CAD near parity with USD again

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The Canadian dollar (CAD) has not reached parity with the U.S. dollar (USD) since April of this year, until this past week. It didn’t close at par with it but reached it in intraday trading. Now analysts are saying that they think this is not just a short lived trend. They feel that for the next several months and up to a year or more, the CAD will be at around par with the USD.

When this happened in late 2007 and for a good part of 2008, businesses in Canada had to change their strategies and even their business models in some cases. Some companies, particularly exporting businesses were not able to handle this currency arrangement and went out of business. For years, Canadian exporting firms relied on a weaker dollar which gave them an advantage when selling to the U.S. Some companies even relied on only the exchange rate for their profits (never a good idea). However, now that the CAD has gained strength once again businesses are likely better prepared for it.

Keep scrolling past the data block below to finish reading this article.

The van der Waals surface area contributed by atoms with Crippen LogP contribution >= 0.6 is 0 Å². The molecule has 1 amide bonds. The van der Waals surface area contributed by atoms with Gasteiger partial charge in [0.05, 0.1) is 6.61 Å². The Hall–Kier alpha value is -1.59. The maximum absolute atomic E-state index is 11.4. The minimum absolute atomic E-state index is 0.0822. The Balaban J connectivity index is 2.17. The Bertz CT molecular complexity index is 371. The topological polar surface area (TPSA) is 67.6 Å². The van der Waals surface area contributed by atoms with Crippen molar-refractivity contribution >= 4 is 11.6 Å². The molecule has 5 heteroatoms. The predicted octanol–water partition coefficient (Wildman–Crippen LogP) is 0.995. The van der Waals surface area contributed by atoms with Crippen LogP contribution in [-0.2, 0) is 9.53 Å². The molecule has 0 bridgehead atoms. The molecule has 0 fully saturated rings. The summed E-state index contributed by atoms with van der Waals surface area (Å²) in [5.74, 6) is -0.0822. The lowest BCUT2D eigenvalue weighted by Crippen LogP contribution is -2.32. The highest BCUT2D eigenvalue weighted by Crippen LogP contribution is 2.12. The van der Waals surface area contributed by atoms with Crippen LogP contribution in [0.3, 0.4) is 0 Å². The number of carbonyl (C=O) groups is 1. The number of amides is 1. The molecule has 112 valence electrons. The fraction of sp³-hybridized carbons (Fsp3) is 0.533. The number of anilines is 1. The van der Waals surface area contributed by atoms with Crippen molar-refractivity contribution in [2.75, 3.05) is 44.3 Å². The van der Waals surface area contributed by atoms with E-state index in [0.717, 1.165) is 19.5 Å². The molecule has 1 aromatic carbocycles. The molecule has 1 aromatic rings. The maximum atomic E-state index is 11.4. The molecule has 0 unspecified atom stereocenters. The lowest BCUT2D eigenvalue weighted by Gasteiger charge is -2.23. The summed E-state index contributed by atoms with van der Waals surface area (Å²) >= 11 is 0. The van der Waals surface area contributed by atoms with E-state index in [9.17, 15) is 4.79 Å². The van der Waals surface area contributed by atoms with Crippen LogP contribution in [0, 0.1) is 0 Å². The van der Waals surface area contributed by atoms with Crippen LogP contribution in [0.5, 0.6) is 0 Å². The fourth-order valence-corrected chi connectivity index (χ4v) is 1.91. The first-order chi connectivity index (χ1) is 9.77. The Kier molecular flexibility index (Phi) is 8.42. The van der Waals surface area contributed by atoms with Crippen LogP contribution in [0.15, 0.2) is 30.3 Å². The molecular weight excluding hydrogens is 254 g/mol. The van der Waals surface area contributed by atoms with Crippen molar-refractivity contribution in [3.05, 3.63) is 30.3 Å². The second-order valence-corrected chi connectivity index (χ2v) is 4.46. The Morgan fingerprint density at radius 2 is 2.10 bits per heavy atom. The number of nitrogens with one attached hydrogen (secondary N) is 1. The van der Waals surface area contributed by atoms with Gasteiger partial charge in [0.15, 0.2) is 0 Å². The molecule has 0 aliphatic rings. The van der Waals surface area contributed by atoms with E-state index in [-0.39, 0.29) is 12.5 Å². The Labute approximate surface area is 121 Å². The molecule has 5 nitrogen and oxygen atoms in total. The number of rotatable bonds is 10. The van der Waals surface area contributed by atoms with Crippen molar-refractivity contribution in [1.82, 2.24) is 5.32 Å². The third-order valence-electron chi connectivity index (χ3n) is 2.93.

The CAD didn’t drop too much over the last two years since it first reached (and surpassed, briefly) the parity mark with the USD. This meant that Canadian companies (and American ones, too) did not have the chance to revert back to their old ways of doing business when the CAD was $0.65. Therefore, now that the CAD is gaining some strength vs. the USD, these businesses are likely going to be able to weather it better. This doesn’t mean that it’s a good thing for the long-term, but most companies should be ok for a while.

There are differing opinions on this issue as some think Canada is better off with a strong dollar, while others prefer a weaker one. I believe that having a Canadian dollar at around $0.67-$0.75 compared to the USD is optimal for long-term success of the Canadian economy and businesses. Hopefully, this CAD surge will be relatively short lived and will come back down soon.